I have a service(webservice) that is used to access to the domain logic. One of the methods of the webservice is createFoo, where Foo is my aggregate. So the class that implements the webservice's method calls my application service that contains the createFoo method which is responsible of doing some stuff and persisting the new Foo instance.

This new Foo instance the is returned by the application service to the class that implements the web service's method. Finally, the Foo instance is converted to something like FooWsResponse and then the web service returns the FooWsResponse instance.

Right now all this is more or less implemented like this:

public class CreateFooService{

    private FooService appService;

    private Converter<Foo, FooWsResponse> converter;

    public FooWsResponse createFoo(CreateFooParams params){
        Foo foo = FooFactory.createFoo(params);
        foo = appService.createFoo(foo);
        return converter.converter(foo);

The problem with the code above is that the Application Service method is misleading because is not creating a Foo instance, is only working on the domain logic associated to the creation of Foo and persisting the instance.

So, the things that I want to know are:

  1. Is it ok create the aggregate outside the service layer?. I know that I can pass the CreateFooParams as parameter appService.createFoo but I don't want to do this because my service layer will be coupled to the web service framework. Also, I don't want to pass all the properties of the class CreateFooParams as parameters of appService.createFoo because I will end with a method with 15 parameters!. Finally, creating the Foo instance before calling appService.createFoo method but now the method's name is not accurate and also all clients of my appService should need to create how to create an instance of Foo to pass it as parameter of appService.createFoo which is very bad and may lead to many issues.
  2. Should I create a FooDto that receives all the data of CreateFooParams and pass it to appService.createFoo method?. This looks like a better option but having 3 different classes with almost the same properties feels very redundant

I want to know what is the right thing to do according to the DDD guidelines.

Thanks for your help.

1 Answer 1


Generally, I'd say no. Aggregates should not leave your domain model boundary and any business logic related to creating that aggregate should reside within that aggregate.
I'd advise you to add a factory method to that aggregate class which takes in all the necessary parameters to create a new instance of that aggregate. If there's business logic related to that creation, it should reside in that factory method.
If you feel that you need way to many parameters for that factory method, then maybe that's a sign that that aggregate could be too big (maybe).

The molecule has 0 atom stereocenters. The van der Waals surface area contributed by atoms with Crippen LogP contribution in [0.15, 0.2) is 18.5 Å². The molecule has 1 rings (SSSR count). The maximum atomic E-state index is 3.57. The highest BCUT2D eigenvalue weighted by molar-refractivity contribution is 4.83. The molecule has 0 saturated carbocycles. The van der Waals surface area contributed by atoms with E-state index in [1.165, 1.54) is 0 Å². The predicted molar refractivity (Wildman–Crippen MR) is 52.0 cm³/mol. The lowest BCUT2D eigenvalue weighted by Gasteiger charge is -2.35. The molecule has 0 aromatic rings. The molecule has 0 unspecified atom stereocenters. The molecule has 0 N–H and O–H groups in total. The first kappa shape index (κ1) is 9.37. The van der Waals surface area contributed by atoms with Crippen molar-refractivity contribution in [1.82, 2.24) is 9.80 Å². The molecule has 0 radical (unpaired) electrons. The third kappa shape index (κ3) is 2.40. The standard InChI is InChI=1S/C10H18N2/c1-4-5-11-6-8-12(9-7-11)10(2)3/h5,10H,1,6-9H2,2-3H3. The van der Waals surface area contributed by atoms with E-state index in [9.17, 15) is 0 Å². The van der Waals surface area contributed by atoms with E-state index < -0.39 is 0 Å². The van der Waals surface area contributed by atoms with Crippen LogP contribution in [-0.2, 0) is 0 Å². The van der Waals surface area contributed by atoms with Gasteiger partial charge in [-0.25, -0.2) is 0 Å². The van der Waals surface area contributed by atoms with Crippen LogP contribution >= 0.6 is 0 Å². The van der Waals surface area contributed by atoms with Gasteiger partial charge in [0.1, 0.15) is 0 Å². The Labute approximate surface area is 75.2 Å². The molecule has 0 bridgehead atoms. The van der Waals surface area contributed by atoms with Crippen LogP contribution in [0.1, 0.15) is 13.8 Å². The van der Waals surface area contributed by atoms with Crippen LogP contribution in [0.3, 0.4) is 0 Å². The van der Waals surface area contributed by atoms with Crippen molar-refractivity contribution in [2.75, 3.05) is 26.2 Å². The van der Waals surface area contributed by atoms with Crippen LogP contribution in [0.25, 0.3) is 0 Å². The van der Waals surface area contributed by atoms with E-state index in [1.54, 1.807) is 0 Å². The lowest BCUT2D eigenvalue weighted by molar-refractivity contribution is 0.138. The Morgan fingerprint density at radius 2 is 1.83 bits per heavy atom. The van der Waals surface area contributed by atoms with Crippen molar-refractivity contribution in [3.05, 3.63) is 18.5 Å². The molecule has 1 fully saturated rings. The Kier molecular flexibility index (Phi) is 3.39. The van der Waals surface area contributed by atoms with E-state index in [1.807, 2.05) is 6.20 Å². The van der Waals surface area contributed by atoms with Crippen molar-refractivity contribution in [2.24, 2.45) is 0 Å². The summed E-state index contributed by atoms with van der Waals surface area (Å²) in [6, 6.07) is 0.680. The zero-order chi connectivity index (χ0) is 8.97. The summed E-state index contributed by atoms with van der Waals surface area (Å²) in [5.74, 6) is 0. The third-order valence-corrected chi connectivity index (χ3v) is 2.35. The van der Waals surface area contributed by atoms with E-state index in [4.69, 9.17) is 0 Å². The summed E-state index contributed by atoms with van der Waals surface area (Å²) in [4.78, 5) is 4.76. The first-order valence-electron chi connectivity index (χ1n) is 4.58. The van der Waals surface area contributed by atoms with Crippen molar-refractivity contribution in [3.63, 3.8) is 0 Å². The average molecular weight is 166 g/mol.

I don't really understand why you would create and then immediately return that instance though. Usually, you separate your reads and writes, because your read and write model are usually very different.

  • Where should I call this factory?, inside the application service? I don't really understand why... Because I should return an instance of Foo that contains the id of Foo plus.
    – Orposuser
    Nov 18, 2013 at 23:21
  • Where? In this case, probably in your fooservice. Why? Why do you wish to put logic about instantiating an aggregate and all the possible business logic that that entails, in another place than said aggregate? Ah id generation. Especially in DDD apps (but frankly in general as well), I would strongly advise you to generate your ids clientside, because that will save you a lot of unnecessary roundtrips and will make things much easier for you. If you use Guids for ids, you will have that flexibility. Nov 19, 2013 at 7:23
  • I agree on calling the factory from foo service that makes sense because: 1) hide the creation details from clients of the application service, 2) that will bring flexibility because clients doesn't need to know about how to create the aggregate. The id generation can be discussed in another topic but looks not desirable to me because 1)if the clients generates ids then they need to know about the internals of my domain logic and 2)also I could have some collision of ids if id generation is poorly implemented, finally 3)breaks encapsulation
    – Orposuser
    Nov 19, 2013 at 17:55
  • About early id generation: 1)No they don't. Generally, you use Guids for that and Guids are for all intents and purposes in this context unique. So in Java, you have UUID.randomUUID(). JS has github.com/broofa/node-uuid. 2)See number 1 3)See number 1. Frankly in my experience, you need early id generation, because you need ids for sending commands that touch multiple entities. Otherwise it becomes very hard to build any sort of dynamic application without a gazillion roundtrips to the server. Not to mention the fact that creating something should not return anything (according to CQS). Nov 20, 2013 at 7:45
  • About CQS, AKA CQRS, that's pretty true for most of the scenarios however you still want to return an id, if generated internally so your client can use it as identifier. Agree on the early id generation but, like with any technique, one should apply on a case by case basis
    – Orposuser
    Nov 21, 2013 at 5:39

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